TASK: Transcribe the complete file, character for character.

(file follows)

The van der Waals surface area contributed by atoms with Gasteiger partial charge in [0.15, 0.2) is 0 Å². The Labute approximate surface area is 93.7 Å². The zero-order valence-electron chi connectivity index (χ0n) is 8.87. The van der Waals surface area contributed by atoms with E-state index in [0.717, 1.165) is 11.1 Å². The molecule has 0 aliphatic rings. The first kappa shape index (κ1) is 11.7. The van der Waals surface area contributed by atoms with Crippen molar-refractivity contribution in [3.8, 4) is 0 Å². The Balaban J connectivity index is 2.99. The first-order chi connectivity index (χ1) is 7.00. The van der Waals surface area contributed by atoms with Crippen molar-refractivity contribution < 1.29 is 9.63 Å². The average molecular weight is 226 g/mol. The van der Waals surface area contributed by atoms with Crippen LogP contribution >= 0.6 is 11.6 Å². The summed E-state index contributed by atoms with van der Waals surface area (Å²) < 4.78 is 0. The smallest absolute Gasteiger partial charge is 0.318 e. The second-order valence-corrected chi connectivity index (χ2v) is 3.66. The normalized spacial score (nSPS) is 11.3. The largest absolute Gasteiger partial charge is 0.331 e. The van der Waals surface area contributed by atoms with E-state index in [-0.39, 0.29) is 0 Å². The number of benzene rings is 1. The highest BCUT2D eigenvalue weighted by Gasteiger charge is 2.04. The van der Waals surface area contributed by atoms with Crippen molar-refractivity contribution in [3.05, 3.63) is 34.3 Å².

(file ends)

The van der Waals surface area contributed by atoms with Gasteiger partial charge in [0.15, 0.2) is 0 Å². The Labute approximate surface area is 93.7 Å². The zero-order valence-electron chi connectivity index (χ0n) is 8.87. The van der Waals surface area contributed by atoms with E-state index in [0.717, 1.165) is 11.1 Å². The molecule has 0 aliphatic rings. The first kappa shape index (κ1) is 11.7. The van der Waals surface area contributed by atoms with Crippen molar-refractivity contribution in [3.8, 4) is 0 Å². The Balaban J connectivity index is 2.99. The first-order chi connectivity index (χ1) is 7.00. The van der Waals surface area contributed by atoms with Crippen molar-refractivity contribution < 1.29 is 9.63 Å². The average molecular weight is 226 g/mol. The van der Waals surface area contributed by atoms with Crippen LogP contribution >= 0.6 is 11.6 Å². The summed E-state index contributed by atoms with van der Waals surface area (Å²) < 4.78 is 0. The smallest absolute Gasteiger partial charge is 0.318 e. The second-order valence-corrected chi connectivity index (χ2v) is 3.66. The normalized spacial score (nSPS) is 11.3. The largest absolute Gasteiger partial charge is 0.331 e. The van der Waals surface area contributed by atoms with E-state index in [-0.39, 0.29) is 0 Å². The number of benzene rings is 1. The highest BCUT2D eigenvalue weighted by Gasteiger charge is 2.04. The van der Waals surface area contributed by atoms with Crippen molar-refractivity contribution in [3.05, 3.63) is 34.3 Å².